The incoming telephone lines (SIDE 1) form the columns of the switching matrix, and the outgoing lines form the rows of that matrix. Each group of 12 telephone lines interface to the matrix through a respective coupler cage 17 which houses 12 line couplers. The auxiliary connections into the matrix are made through audio cards 18. Each audio card provides four row and four column terminations. A coupler controller 19 interfaces with one column (incoming) and one row (outgoing) coupler cage. The switch controller 20 interfaces with the switching matrix 16, the coupler cage 17, and the audio cards.
The following Table I is a chart designating how many modules of each system component are required to service different number of telephone lines (ports);
TABLE I______________________________________# Ports Each Side 12 24 36 72 108______________________________________n 1 2 3 6 9Master Controller 24 1 1 1 1 1Switch Controller Master 20 1 1 1 1 1Switch Controller Slave 20 0 1 2 5 8Coupler Controller 19 1 2 3 6 9Tone Controller 22 3 7 11 23 35Switch Card 16 1 4 9 36 81Audio Card 21 1 2 3 6 9Coupler Cage 17 2 4 6 12 18______________________________________
The master controller 24 supervises the entire system's operation. It communicates with each of the three function controllers (switch 20, coupler 19, and tone controllers 22). It is master of the communications bus and is sensitive to eight interrupt lines which are driven by the function controllers. The master controller allocates the function controllers and coordinates all operations required to perform any desired task. It is the sole link between the system and the LCRC computer 14, communicating via a single serial RS-232 line. Master controller 24 also provides a low impedance busy tone signal, which enters the switching matrix through connection AM/aM.
The switch controller 20 includes one switch controller master board 20 and (n-1) switch controller slave boards 20. Each board (either master or slave) handles row line grounding (deselect) for one group on SIDE 2. It accepts high-level instructions from the master controller 24 (such as make a connection between bD and AN) and performs the task of achieving that connection via proper signalling to the crosspoint array. The array consists of pairs of SCR's forming balanced connections, thereby providing the greatest amount of common mode noise immunity. In order to activate a selected crosspoint pair, it is necessary to first set up conditions to permit current flow between the selected column line and row line. In the present system, all column connections are through a source resistor to +12 volts. To permit current to flow, the row line pair must be grounded. After grounding the desired row line, an address signal must be sent to the particular crosspoint under discussion. The address selects the correct switch card 16 by specifying the switch card column group and row group. The one connection is then selected by determination of which column line (0-15) and which row line (0-15) on that switch card is to be activated.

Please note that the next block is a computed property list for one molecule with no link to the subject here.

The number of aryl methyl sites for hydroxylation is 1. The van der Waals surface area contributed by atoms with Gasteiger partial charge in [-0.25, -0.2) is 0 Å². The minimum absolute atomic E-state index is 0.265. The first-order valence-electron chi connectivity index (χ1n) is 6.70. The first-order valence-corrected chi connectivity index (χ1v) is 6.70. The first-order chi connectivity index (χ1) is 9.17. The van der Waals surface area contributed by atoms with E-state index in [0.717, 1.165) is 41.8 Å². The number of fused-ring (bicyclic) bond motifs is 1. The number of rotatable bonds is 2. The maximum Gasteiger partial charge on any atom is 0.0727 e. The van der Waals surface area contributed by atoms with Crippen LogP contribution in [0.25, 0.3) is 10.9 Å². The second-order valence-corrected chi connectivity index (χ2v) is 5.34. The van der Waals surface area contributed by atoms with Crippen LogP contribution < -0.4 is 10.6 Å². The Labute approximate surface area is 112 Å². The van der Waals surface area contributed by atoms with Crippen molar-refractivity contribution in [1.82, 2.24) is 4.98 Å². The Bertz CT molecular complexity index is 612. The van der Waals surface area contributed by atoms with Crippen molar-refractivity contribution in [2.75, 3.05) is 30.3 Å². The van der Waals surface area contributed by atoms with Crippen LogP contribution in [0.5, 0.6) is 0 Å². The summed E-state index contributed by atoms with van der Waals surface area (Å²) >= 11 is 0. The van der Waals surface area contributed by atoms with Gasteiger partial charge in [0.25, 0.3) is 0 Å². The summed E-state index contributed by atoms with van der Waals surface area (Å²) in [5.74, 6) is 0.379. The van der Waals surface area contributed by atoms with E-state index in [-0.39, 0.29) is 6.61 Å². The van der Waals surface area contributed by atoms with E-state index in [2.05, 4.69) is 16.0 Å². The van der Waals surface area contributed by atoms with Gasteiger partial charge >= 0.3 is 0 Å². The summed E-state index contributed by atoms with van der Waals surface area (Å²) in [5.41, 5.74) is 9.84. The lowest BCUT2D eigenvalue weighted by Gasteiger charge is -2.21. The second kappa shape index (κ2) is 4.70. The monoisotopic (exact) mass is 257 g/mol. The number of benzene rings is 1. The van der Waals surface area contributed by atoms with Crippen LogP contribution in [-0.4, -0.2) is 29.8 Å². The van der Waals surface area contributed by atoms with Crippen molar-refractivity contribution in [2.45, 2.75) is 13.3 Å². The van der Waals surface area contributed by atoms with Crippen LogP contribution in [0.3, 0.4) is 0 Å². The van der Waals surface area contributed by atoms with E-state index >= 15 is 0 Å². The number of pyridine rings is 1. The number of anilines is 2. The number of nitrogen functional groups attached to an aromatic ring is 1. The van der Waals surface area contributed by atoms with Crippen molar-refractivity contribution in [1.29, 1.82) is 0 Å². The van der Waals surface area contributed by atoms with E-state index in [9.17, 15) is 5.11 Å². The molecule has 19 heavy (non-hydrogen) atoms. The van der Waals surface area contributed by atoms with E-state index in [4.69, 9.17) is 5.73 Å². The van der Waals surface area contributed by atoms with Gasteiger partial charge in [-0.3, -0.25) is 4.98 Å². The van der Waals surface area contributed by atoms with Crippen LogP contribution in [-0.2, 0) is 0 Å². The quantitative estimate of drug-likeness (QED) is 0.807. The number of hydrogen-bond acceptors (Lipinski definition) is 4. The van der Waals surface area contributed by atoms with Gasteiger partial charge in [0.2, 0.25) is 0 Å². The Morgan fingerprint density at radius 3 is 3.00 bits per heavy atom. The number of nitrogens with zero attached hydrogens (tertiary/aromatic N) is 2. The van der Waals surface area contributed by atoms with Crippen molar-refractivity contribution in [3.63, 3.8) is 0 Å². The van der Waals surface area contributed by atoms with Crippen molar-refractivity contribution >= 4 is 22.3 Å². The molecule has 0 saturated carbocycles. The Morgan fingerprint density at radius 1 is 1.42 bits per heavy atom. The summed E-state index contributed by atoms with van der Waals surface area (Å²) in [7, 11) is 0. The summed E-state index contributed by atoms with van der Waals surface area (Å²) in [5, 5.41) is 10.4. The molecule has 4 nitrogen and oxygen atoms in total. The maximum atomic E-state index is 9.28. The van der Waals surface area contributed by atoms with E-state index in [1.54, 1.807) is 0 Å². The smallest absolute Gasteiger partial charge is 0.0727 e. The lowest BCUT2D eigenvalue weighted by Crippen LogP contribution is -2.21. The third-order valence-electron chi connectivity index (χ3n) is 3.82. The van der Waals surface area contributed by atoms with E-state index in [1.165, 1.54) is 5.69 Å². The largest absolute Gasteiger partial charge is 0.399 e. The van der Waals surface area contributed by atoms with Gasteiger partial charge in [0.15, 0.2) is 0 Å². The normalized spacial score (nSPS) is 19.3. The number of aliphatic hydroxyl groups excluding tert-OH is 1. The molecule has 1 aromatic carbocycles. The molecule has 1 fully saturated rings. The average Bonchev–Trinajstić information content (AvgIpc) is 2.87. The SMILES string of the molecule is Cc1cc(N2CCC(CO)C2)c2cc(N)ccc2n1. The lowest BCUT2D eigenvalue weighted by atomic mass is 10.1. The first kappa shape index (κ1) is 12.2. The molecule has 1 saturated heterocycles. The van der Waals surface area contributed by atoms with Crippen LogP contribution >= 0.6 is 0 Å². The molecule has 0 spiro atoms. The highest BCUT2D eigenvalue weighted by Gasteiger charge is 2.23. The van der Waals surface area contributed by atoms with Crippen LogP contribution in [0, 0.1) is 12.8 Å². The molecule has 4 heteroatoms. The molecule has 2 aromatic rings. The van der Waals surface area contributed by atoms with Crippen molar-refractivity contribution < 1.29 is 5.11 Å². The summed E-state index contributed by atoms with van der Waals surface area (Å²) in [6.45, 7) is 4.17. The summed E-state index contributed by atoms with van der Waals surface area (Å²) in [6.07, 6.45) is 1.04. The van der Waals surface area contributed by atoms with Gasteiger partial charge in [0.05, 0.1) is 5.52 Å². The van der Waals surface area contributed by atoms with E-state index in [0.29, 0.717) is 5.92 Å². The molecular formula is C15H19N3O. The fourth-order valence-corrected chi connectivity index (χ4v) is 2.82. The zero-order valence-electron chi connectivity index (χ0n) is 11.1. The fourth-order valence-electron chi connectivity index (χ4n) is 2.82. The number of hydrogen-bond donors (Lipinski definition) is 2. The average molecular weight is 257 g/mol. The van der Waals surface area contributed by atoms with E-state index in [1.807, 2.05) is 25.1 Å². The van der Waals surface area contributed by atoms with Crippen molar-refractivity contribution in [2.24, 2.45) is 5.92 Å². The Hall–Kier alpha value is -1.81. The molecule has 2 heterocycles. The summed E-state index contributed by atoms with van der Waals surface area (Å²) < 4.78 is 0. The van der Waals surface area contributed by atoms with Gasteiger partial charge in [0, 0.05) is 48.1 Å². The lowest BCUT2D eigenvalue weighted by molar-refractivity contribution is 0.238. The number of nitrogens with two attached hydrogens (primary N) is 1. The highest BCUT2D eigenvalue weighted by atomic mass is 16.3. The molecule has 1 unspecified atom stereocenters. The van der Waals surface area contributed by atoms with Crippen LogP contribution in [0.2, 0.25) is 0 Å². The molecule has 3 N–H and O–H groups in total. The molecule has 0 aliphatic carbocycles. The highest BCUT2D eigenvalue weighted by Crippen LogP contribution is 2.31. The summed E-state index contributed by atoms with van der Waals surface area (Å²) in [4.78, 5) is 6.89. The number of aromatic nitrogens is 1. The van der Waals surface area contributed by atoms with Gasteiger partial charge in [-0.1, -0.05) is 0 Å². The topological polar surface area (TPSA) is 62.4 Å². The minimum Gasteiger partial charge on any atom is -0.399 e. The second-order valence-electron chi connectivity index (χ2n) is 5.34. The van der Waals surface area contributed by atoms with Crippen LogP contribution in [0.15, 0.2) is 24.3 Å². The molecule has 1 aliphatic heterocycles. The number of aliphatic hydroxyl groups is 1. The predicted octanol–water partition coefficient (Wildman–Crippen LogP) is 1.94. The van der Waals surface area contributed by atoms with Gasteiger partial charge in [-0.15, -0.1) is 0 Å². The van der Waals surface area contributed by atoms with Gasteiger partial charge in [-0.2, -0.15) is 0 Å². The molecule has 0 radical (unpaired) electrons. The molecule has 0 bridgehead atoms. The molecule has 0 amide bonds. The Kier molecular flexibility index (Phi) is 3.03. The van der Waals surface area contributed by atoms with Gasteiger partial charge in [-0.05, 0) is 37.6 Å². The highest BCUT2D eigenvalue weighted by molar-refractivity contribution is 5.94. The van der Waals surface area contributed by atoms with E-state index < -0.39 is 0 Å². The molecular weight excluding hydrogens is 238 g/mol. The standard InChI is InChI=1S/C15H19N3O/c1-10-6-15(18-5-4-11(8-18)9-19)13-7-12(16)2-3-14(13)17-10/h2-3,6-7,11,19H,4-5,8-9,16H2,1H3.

Switch controller 20 makes a connection by grounding the selected row line, providing the proper crosspoint address, and sending a strobe signal to the switch card 16, which enables the one SCR pair in the matrix. Once this is done, current flows from the selected column line to the selected row line and a low impedance path is established between the incoming and outgoing lines in the array. No further action is required to maintain the connection. To break the connection, the switch controller removes the ground at the selected row line. Subsequent grounding of that line does not establish a connection unless that same crosspoint is re-addressed.
The switch controller 20 maintains in its memory an up-to-date table of all matrix connections. When the master controller 24 needs to know the status of crosspoint connections, it interrogates the switch controller to determine its condition.
One coupler controller 19 is used for each group (n, the size of the system). Each controller 19 monitors the ringing-in and line current status and controls the on-off-hook status of the 12 individual incoming couplers and the 12 individual outgoing couplers assigned to that group. When ringing-in is detected, coupler controller 19 notifies the master controller 24 and answers the line if so commanded. When a disconnect signal is detected, it hangs up the line and notifies the master controller.
The coupler controller forms a queue of incoming and disconnected calls and processes them when the master controller is ready to handle the information. Lists of lines for which ringing or disconnects are to be ignored can be created for various purposes. All lines can be taken on or off-hook on command, and timing constraints are set: the minimum duration of time for line breaks acceptable as a disconnect signal is settable to a variety of times; likewise, the minimum time for acceptance of a ringing-in; disconnect signals are ignored for 10 seconds after taking a line off-hook to ride through the click-over when dialing out; and line breaks are guaranteed to last at least two seconds to insure against accidental reseizure of a line just released.